Sargent JR, Bell JG, Bell M, Henderson RJ & Tocher DR (1993) The metabolism of phospholipids and polyunsaturated fatty acids in fish. In: Lahlou B & Vitiello P (eds.) Aquaculture: Fundamental and Applied Research. Coastal Estuarine Studies, 43. Washington, D C: American Geophysical Union (AGU), pp. 103-124. http://www.agu.org/books/ce/v043/CE043p0103/CE043p0103.shtml
Of all the nutrients required by fish lipids remain the least well understood and, arguably, the major remaining practical and theoretical problems in fish nutrition centre on lipids. This situation is not unique to fish in that a strong parallel occurs in human nutrition where major controversies continue to exist over what constitutes an "optimal" or even "desirable" dietary intake of lipid, particularly in relation to the balance between saturated and unsaturated fat in the diet and, above all, the balance between the (n-6) and (n-3) polyunsaturated fatty acids (PUFA), i.e. the (n-6) and (n-3) essential fatty acids (EFA). There is growing awareness that some Western societies have an over-high dietary ratio of (n-6)/(n-3)PUFA which is related to their high incidences of human stress-related disorders. This is of direct relevance to fish nutrition because fish, with their natural abundance of (n-3)PUFA, constitute a major source of these nutrients for human diets. It is advantageous, therefore, to maintain high levels of (n-3)PUFA in fish farmed for human consumption, so that it is necessary that fish nutritionists solve the technical and theoretical problems posed by (n-3)PUFA in fish production. Simultaneously, fish nutritionists have unusual opportunities to exploit fish as model species to investigate the basic roles of (n-3)PUFA in the nutrition of animals generally including man.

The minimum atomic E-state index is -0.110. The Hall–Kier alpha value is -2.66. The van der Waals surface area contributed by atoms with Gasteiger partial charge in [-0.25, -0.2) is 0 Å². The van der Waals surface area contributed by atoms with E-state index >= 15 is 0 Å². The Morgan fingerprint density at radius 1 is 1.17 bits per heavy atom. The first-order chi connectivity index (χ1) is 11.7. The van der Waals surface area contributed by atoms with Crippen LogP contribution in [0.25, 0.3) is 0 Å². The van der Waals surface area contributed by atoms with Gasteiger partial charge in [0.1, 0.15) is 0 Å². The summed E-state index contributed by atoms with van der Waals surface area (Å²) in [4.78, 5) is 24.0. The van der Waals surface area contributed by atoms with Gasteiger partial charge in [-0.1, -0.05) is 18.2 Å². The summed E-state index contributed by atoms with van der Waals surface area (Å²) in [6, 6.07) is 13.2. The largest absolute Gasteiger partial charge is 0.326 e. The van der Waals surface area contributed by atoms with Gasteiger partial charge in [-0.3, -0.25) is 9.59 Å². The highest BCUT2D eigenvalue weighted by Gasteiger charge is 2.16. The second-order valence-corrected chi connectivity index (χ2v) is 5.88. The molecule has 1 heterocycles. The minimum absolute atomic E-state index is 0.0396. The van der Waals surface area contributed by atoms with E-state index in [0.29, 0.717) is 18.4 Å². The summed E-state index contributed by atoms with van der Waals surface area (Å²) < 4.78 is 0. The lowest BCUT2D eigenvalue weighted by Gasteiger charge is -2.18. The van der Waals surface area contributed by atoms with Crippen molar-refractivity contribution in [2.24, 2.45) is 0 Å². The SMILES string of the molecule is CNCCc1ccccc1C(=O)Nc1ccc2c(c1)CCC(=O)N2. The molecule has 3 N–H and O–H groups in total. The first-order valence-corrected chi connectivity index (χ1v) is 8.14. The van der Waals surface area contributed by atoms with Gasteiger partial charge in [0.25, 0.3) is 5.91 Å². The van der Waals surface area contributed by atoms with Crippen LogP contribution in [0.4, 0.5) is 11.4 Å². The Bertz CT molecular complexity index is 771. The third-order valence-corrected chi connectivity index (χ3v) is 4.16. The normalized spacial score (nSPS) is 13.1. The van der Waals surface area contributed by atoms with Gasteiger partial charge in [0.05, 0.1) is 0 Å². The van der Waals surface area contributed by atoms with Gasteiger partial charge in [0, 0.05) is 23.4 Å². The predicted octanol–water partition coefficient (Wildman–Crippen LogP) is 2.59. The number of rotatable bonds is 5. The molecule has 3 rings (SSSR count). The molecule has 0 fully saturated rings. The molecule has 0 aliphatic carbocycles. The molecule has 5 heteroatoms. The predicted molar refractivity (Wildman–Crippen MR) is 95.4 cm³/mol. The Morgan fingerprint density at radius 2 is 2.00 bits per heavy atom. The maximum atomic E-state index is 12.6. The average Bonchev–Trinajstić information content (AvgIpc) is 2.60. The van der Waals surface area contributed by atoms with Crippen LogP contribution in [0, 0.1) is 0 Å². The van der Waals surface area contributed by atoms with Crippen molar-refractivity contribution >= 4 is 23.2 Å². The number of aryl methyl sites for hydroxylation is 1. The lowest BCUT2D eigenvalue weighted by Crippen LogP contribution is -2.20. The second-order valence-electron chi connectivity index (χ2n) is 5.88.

|Title of series||Coastal Estuarine Studies|
|Number in series||43|
|Publisher||American Geophysical Union (AGU)|
|Place of publication||Washington, D C|
|ISSN of series||0733-9569|